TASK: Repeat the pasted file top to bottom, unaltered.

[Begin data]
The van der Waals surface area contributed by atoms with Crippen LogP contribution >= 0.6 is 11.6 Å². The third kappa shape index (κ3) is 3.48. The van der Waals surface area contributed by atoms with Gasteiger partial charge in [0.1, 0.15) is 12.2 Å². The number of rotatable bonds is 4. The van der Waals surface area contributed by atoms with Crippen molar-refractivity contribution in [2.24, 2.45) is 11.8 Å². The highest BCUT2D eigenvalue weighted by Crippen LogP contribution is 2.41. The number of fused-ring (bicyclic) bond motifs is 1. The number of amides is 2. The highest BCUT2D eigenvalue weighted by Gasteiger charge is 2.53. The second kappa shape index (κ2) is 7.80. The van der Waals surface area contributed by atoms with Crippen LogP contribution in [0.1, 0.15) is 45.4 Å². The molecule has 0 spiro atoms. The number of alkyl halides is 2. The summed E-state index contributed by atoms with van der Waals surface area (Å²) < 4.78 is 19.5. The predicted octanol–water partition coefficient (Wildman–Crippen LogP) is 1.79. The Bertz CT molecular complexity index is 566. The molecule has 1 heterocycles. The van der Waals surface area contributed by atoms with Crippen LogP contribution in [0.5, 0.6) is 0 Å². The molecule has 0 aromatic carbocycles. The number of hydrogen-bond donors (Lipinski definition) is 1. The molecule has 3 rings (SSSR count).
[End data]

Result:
The van der Waals surface area contributed by atoms with Crippen LogP contribution >= 0.6 is 11.6 Å². The third kappa shape index (κ3) is 3.48. The van der Waals surface area contributed by atoms with Gasteiger partial charge in [0.1, 0.15) is 12.2 Å². The number of rotatable bonds is 4. The van der Waals surface area contributed by atoms with Crippen molar-refractivity contribution in [2.24, 2.45) is 11.8 Å². The highest BCUT2D eigenvalue weighted by Crippen LogP contribution is 2.41. The number of fused-ring (bicyclic) bond motifs is 1. The number of amides is 2. The highest BCUT2D eigenvalue weighted by Gasteiger charge is 2.53. The second kappa shape index (κ2) is 7.80. The van der Waals surface area contributed by atoms with Crippen LogP contribution in [0.1, 0.15) is 45.4 Å². The molecule has 0 spiro atoms. The number of alkyl halides is 2. The summed E-state index contributed by atoms with van der Waals surface area (Å²) < 4.78 is 19.5. The predicted octanol–water partition coefficient (Wildman–Crippen LogP) is 1.79. The Bertz CT molecular complexity index is 566. The molecule has 1 heterocycles. The van der Waals surface area contributed by atoms with Crippen LogP contribution in [0.5, 0.6) is 0 Å². The molecule has 0 aromatic carbocycles. The number of hydrogen-bond donors (Lipinski definition) is 1. The molecule has 3 rings (SSSR count).